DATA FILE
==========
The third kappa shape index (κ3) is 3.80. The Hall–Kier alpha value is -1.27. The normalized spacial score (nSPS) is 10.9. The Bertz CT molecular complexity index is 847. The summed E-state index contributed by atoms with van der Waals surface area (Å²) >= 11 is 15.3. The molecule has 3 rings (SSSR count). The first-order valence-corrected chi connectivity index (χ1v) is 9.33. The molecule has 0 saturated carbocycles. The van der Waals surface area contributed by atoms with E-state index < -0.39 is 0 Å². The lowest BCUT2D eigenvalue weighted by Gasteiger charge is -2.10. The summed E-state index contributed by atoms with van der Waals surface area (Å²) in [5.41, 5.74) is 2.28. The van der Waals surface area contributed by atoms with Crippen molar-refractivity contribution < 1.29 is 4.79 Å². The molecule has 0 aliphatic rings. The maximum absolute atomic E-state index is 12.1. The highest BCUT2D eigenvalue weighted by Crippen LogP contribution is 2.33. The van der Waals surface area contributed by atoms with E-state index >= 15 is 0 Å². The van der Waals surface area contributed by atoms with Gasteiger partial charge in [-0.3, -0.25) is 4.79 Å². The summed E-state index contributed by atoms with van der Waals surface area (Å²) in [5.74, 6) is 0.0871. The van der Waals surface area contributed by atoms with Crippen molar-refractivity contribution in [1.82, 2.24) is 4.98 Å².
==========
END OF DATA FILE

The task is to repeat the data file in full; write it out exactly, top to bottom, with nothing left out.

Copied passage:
The third kappa shape index (κ3) is 3.80. The Hall–Kier alpha value is -1.27. The normalized spacial score (nSPS) is 10.9. The Bertz CT molecular complexity index is 847. The summed E-state index contributed by atoms with van der Waals surface area (Å²) >= 11 is 15.3. The molecule has 3 rings (SSSR count). The first-order valence-corrected chi connectivity index (χ1v) is 9.33. The molecule has 0 saturated carbocycles. The van der Waals surface area contributed by atoms with E-state index < -0.39 is 0 Å². The lowest BCUT2D eigenvalue weighted by Gasteiger charge is -2.10. The summed E-state index contributed by atoms with van der Waals surface area (Å²) in [5.41, 5.74) is 2.28. The van der Waals surface area contributed by atoms with Crippen molar-refractivity contribution < 1.29 is 4.79 Å². The molecule has 0 aliphatic rings. The maximum absolute atomic E-state index is 12.1. The highest BCUT2D eigenvalue weighted by Crippen LogP contribution is 2.33. The van der Waals surface area contributed by atoms with E-state index >= 15 is 0 Å². The van der Waals surface area contributed by atoms with Gasteiger partial charge in [-0.3, -0.25) is 4.79 Å². The summed E-state index contributed by atoms with van der Waals surface area (Å²) in [5.74, 6) is 0.0871. The van der Waals surface area contributed by atoms with Crippen molar-refractivity contribution in [1.82, 2.24) is 4.98 Å².